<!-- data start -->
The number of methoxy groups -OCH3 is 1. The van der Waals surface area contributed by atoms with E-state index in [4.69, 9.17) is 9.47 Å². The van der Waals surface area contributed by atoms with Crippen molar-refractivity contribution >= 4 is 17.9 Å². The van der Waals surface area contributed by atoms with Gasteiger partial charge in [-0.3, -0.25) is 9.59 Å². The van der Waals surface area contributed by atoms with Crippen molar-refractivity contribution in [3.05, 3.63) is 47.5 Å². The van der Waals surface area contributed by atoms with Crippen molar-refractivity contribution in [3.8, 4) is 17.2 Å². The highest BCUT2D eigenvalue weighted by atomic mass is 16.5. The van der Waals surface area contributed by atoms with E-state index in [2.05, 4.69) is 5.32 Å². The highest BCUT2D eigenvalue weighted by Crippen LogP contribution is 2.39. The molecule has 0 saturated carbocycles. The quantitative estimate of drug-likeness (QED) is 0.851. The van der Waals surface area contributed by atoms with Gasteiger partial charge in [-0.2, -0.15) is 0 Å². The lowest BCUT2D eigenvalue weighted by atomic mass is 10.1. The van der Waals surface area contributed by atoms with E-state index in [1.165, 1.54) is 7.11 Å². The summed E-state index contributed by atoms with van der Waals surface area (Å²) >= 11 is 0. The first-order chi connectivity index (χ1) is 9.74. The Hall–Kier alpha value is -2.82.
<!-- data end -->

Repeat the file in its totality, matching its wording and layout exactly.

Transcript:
The number of methoxy groups -OCH3 is 1. The van der Waals surface area contributed by atoms with E-state index in [4.69, 9.17) is 9.47 Å². The van der Waals surface area contributed by atoms with Crippen molar-refractivity contribution >= 4 is 17.9 Å². The van der Waals surface area contributed by atoms with Gasteiger partial charge in [-0.3, -0.25) is 9.59 Å². The van der Waals surface area contributed by atoms with Crippen molar-refractivity contribution in [3.05, 3.63) is 47.5 Å². The van der Waals surface area contributed by atoms with Crippen molar-refractivity contribution in [3.8, 4) is 17.2 Å². The highest BCUT2D eigenvalue weighted by atomic mass is 16.5. The van der Waals surface area contributed by atoms with E-state index in [2.05, 4.69) is 5.32 Å². The highest BCUT2D eigenvalue weighted by Crippen LogP contribution is 2.39. The molecule has 0 saturated carbocycles. The quantitative estimate of drug-likeness (QED) is 0.851. The van der Waals surface area contributed by atoms with Gasteiger partial charge in [-0.2, -0.15) is 0 Å². The lowest BCUT2D eigenvalue weighted by atomic mass is 10.1. The van der Waals surface area contributed by atoms with E-state index in [1.165, 1.54) is 7.11 Å². The summed E-state index contributed by atoms with van der Waals surface area (Å²) >= 11 is 0. The first-order chi connectivity index (χ1) is 9.74. The Hall–Kier alpha value is -2.82.